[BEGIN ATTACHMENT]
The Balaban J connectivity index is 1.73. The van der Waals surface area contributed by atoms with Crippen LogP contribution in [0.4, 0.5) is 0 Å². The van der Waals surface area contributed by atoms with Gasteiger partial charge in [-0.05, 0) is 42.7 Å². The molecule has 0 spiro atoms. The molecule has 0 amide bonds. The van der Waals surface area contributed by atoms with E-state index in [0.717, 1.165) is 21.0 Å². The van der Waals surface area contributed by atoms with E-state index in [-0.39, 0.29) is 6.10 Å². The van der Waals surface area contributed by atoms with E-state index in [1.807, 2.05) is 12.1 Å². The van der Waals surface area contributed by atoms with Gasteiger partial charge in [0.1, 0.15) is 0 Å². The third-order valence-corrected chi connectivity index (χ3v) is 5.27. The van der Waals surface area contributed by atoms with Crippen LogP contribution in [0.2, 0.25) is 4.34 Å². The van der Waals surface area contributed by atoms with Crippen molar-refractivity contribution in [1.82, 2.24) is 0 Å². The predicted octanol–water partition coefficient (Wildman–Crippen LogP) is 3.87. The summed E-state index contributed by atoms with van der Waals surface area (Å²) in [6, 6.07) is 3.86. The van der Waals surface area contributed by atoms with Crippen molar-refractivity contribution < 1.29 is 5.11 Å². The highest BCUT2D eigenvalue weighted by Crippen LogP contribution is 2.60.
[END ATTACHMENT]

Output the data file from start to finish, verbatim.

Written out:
The Balaban J connectivity index is 1.73. The van der Waals surface area contributed by atoms with Crippen LogP contribution in [0.4, 0.5) is 0 Å². The van der Waals surface area contributed by atoms with Gasteiger partial charge in [-0.05, 0) is 42.7 Å². The molecule has 0 spiro atoms. The molecule has 0 amide bonds. The van der Waals surface area contributed by atoms with E-state index in [0.717, 1.165) is 21.0 Å². The van der Waals surface area contributed by atoms with E-state index in [-0.39, 0.29) is 6.10 Å². The van der Waals surface area contributed by atoms with E-state index in [1.807, 2.05) is 12.1 Å². The van der Waals surface area contributed by atoms with Gasteiger partial charge in [0.1, 0.15) is 0 Å². The third-order valence-corrected chi connectivity index (χ3v) is 5.27. The van der Waals surface area contributed by atoms with Crippen LogP contribution in [0.2, 0.25) is 4.34 Å². The van der Waals surface area contributed by atoms with Crippen molar-refractivity contribution in [1.82, 2.24) is 0 Å². The predicted octanol–water partition coefficient (Wildman–Crippen LogP) is 3.87. The summed E-state index contributed by atoms with van der Waals surface area (Å²) in [6, 6.07) is 3.86. The van der Waals surface area contributed by atoms with Crippen molar-refractivity contribution < 1.29 is 5.11 Å². The highest BCUT2D eigenvalue weighted by Crippen LogP contribution is 2.60.